Project Setup

Thomas Weston edited this page Feb 23, 2014 · 12 revisions

Note - This guide assumes you already have Eclipse and the Android SDK installed and working on your computer. If not, follow this first: http://developer.android.com/sdk/index.html

##Using the GUI

flixel-gdx now comes with a gui utility to help simplify the setup process. We would recommend this option for most users.

###Setup

  1. Download the latest "setup-ui" jar here: http://flixel-gdx.org/dist/setup-gui.jar
  2. Run the jar by double clicking on it.
  3. Specify your projects properties using the text fields.
  4. Click "Open the generation screen".
  5. Click "Launch" to start downloading the required libraries and automatically set up your projects.
  6. Open Eclipse and import the generated projects into your workspace:
  • File -> Import -> Existing Projects into Workspace
  • Click "Browse", select the folder containing the generated projects.
  • Make sure all the projects are checked, then click "Finish"

###Running Your Application

  • Desktop: Right click the desktop project, Run As -> Java Application. Select the desktop starter class (e.g. Main.java).
  • Android: make sure you have either a device connected or an emulator installed. Right click your Android project, Run As -> Android Application.

##From Git

If you want to be able to edit the source code of flixel-gdx, you will need to checkout the most recent revision from the Git repository and set up your project manually.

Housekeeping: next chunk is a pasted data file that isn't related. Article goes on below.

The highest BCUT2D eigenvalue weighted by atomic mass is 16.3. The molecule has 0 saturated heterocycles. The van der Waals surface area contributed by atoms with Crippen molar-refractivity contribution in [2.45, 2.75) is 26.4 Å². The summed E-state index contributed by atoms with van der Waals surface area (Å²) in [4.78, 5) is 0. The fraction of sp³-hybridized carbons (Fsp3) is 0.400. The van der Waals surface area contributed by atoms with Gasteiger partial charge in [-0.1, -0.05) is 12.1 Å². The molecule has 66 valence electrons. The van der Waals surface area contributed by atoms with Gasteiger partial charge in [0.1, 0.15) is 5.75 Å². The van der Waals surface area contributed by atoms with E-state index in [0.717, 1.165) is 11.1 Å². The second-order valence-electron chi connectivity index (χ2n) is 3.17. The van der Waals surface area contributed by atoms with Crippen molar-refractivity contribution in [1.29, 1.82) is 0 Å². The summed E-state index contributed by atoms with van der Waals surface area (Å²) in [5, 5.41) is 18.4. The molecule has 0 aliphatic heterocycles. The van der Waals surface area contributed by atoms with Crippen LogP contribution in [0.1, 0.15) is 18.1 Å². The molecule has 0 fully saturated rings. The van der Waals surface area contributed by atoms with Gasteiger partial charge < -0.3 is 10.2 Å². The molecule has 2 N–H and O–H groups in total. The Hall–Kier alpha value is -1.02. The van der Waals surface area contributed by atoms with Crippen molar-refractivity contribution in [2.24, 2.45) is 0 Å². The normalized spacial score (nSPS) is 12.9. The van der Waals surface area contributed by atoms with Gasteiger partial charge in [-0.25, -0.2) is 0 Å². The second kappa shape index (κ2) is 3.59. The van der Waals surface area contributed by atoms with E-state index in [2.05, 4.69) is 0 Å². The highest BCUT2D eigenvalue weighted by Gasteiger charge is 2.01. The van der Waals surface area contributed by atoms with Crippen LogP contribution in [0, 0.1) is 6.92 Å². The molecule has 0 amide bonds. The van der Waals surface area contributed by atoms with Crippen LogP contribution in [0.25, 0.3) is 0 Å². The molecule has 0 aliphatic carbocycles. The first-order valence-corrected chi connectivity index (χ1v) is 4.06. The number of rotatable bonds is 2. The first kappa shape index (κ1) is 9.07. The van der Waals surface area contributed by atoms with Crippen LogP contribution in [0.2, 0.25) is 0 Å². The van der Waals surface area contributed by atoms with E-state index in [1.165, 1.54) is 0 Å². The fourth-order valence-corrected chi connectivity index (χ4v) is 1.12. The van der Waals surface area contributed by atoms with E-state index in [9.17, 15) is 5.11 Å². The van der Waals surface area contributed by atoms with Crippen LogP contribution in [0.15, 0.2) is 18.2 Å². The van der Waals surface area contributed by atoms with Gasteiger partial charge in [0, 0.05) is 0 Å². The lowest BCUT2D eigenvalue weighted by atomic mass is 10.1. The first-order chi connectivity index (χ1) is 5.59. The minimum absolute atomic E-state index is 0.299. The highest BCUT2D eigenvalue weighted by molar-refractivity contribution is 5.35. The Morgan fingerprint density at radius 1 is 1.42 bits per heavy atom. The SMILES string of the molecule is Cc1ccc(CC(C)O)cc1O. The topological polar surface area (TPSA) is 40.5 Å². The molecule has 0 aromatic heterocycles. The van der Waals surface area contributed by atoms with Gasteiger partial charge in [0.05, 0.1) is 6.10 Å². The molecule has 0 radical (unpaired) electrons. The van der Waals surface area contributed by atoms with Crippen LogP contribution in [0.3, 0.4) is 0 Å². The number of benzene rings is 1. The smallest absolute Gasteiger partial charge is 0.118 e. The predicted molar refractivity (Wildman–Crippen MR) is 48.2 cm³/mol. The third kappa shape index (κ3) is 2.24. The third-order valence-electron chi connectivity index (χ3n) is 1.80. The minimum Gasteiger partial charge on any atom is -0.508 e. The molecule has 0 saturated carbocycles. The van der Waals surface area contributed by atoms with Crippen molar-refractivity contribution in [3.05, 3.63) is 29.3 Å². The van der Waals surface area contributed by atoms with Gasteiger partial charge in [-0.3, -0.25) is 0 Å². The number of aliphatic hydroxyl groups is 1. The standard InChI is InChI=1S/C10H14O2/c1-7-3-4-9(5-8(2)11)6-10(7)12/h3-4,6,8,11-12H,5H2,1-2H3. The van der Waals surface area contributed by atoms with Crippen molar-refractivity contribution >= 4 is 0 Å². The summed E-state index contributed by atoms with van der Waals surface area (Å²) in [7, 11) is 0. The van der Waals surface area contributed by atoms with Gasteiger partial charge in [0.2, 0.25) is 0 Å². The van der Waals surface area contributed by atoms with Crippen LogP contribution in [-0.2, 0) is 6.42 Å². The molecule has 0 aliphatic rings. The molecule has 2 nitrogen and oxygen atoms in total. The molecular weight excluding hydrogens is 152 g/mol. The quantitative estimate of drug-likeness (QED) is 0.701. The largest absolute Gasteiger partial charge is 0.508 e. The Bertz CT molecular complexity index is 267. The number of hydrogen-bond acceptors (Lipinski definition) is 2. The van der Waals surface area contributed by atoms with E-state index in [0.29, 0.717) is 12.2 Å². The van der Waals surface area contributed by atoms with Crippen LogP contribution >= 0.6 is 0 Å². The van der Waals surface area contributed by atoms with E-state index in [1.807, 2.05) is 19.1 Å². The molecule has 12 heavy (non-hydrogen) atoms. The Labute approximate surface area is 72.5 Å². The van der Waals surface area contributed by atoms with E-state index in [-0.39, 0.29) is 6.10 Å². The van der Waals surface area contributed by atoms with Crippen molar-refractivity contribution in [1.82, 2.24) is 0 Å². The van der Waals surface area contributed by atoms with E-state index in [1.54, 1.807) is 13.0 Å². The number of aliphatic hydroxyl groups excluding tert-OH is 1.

1. Use Git to checkout the latest revision from our github page, or download the project as a zip file.
  2. Run fetch.xml (located in the root directory) to fetch the required dependencies.
  3. Once done, open Eclipse and import the projects into your workspace:
  • File -> Import -> Existing Projects into Workspace
  • Click "Browse", select the folder containing the projects
  • Make sure all the projects are checked, then click "Finish"

Note: Java 1.7 is currently problematic in combination with Android. Please make sure your project uses Java 1.6

###Core Project Setup

  1. Create a new Java project in Eclipse: File -> New -> Project -> Java Project. Give it a name and click Finish.
  2. In Eclipse, right click the project -> Properties -> Java Build Path -> Projects -> Add... -> select flixel-core and click OK.

###Desktop Project Setup

  1. Create a new Java project in Eclipse: File -> New -> Project -> Java Project. Name it appropriately (eg, "gamename-desktop") and click Finish.
  2. In Eclipse, right click the project -> Properties -> Java Build Path -> Projects -> Add... -> select flixel-desktop AND your core project and click OK.

###Android Project Setup

  1. Create a new Android project in Eclipse: File -> New -> Project -> Android Project. Name it appropriately (eg, "gamename-android"). For build target, check "Android 1.5". Specify a package name (eg, "com.gamename"). Next to "Create Activity" enter "AndroidGame". Click Finish.
  2. In Eclipse, right click the project -> Properties -> Android. In the Library section click on Add..., select flixel-android and click OK.
  3. Still in Properties, go to Java Build Path -> Projects -> Add... -> check your core project and click OK.
  4. Click the Order and Export tab, check your core project.

###GWT Project Setup

You need to install GWT Plugin and SDK for Eclipse: https://developers.google.com/eclipse/docs/download